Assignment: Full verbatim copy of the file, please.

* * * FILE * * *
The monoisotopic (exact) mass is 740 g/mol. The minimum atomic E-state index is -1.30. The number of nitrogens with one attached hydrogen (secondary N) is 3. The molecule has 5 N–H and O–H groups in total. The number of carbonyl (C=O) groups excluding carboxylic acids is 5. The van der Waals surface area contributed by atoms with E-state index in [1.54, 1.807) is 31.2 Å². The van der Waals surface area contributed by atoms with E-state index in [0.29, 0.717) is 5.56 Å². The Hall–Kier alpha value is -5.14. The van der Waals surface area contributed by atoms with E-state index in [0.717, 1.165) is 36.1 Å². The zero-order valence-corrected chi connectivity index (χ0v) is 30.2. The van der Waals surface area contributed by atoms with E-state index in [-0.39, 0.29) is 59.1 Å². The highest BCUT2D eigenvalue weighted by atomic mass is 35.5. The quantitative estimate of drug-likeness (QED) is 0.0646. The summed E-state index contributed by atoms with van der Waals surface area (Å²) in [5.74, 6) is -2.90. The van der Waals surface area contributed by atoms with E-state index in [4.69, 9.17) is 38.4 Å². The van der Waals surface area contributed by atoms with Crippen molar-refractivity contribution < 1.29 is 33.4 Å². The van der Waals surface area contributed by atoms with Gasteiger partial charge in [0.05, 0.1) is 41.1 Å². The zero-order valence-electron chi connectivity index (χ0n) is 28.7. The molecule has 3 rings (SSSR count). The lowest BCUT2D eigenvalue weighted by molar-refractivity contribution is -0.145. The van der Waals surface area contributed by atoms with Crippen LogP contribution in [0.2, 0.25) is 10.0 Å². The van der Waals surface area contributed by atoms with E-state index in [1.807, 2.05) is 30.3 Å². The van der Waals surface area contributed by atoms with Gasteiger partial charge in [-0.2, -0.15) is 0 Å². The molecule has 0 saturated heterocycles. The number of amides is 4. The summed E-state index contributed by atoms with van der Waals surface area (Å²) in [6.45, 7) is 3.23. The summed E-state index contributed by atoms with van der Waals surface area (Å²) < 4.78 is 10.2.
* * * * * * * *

The monoisotopic (exact) mass is 740 g/mol. The minimum atomic E-state index is -1.30. The number of nitrogens with one attached hydrogen (secondary N) is 3. The molecule has 5 N–H and O–H groups in total. The number of carbonyl (C=O) groups excluding carboxylic acids is 5. The van der Waals surface area contributed by atoms with E-state index in [1.54, 1.807) is 31.2 Å². The van der Waals surface area contributed by atoms with E-state index in [0.29, 0.717) is 5.56 Å². The Hall–Kier alpha value is -5.14. The van der Waals surface area contributed by atoms with E-state index in [0.717, 1.165) is 36.1 Å². The zero-order valence-corrected chi connectivity index (χ0v) is 30.2. The van der Waals surface area contributed by atoms with E-state index in [-0.39, 0.29) is 59.1 Å². The highest BCUT2D eigenvalue weighted by atomic mass is 35.5. The quantitative estimate of drug-likeness (QED) is 0.0646. The summed E-state index contributed by atoms with van der Waals surface area (Å²) in [5.74, 6) is -2.90. The van der Waals surface area contributed by atoms with E-state index in [4.69, 9.17) is 38.4 Å². The van der Waals surface area contributed by atoms with Crippen molar-refractivity contribution < 1.29 is 33.4 Å². The van der Waals surface area contributed by atoms with Gasteiger partial charge in [0.05, 0.1) is 41.1 Å². The zero-order valence-electron chi connectivity index (χ0n) is 28.7. The molecule has 3 rings (SSSR count). The lowest BCUT2D eigenvalue weighted by molar-refractivity contribution is -0.145. The van der Waals surface area contributed by atoms with Crippen LogP contribution in [0.2, 0.25) is 10.0 Å². The van der Waals surface area contributed by atoms with E-state index in [1.807, 2.05) is 30.3 Å². The van der Waals surface area contributed by atoms with Gasteiger partial charge in [-0.2, -0.15) is 0 Å². The molecule has 0 saturated heterocycles. The number of amides is 4. The summed E-state index contributed by atoms with van der Waals surface area (Å²) in [6.45, 7) is 3.23. The summed E-state index contributed by atoms with van der Waals surface area (Å²) < 4.78 is 10.2.